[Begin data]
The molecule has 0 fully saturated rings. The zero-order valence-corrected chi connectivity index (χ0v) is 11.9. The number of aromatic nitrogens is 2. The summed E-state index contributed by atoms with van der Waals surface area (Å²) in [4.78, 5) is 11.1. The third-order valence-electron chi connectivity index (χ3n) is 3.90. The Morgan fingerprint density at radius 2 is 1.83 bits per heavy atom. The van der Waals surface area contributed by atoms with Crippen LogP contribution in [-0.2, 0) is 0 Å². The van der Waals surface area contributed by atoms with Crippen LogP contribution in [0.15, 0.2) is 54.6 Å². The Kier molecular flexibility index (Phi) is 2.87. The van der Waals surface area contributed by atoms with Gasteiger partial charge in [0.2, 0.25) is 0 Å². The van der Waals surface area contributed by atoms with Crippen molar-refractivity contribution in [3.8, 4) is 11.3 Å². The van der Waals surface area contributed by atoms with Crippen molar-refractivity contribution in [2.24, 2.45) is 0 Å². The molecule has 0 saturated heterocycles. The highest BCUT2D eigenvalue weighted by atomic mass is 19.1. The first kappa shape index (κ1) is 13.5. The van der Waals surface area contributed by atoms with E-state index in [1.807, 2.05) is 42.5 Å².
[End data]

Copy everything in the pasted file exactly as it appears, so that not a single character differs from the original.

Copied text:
The molecule has 0 fully saturated rings. The zero-order valence-corrected chi connectivity index (χ0v) is 11.9. The number of aromatic nitrogens is 2. The summed E-state index contributed by atoms with van der Waals surface area (Å²) in [4.78, 5) is 11.1. The third-order valence-electron chi connectivity index (χ3n) is 3.90. The Morgan fingerprint density at radius 2 is 1.83 bits per heavy atom. The van der Waals surface area contributed by atoms with Crippen LogP contribution in [-0.2, 0) is 0 Å². The van der Waals surface area contributed by atoms with Crippen LogP contribution in [0.15, 0.2) is 54.6 Å². The Kier molecular flexibility index (Phi) is 2.87. The van der Waals surface area contributed by atoms with Gasteiger partial charge in [0.2, 0.25) is 0 Å². The van der Waals surface area contributed by atoms with Crippen molar-refractivity contribution in [3.8, 4) is 11.3 Å². The van der Waals surface area contributed by atoms with Crippen molar-refractivity contribution in [2.24, 2.45) is 0 Å². The molecule has 0 saturated heterocycles. The highest BCUT2D eigenvalue weighted by atomic mass is 19.1. The first kappa shape index (κ1) is 13.5. The van der Waals surface area contributed by atoms with E-state index in [1.807, 2.05) is 42.5 Å².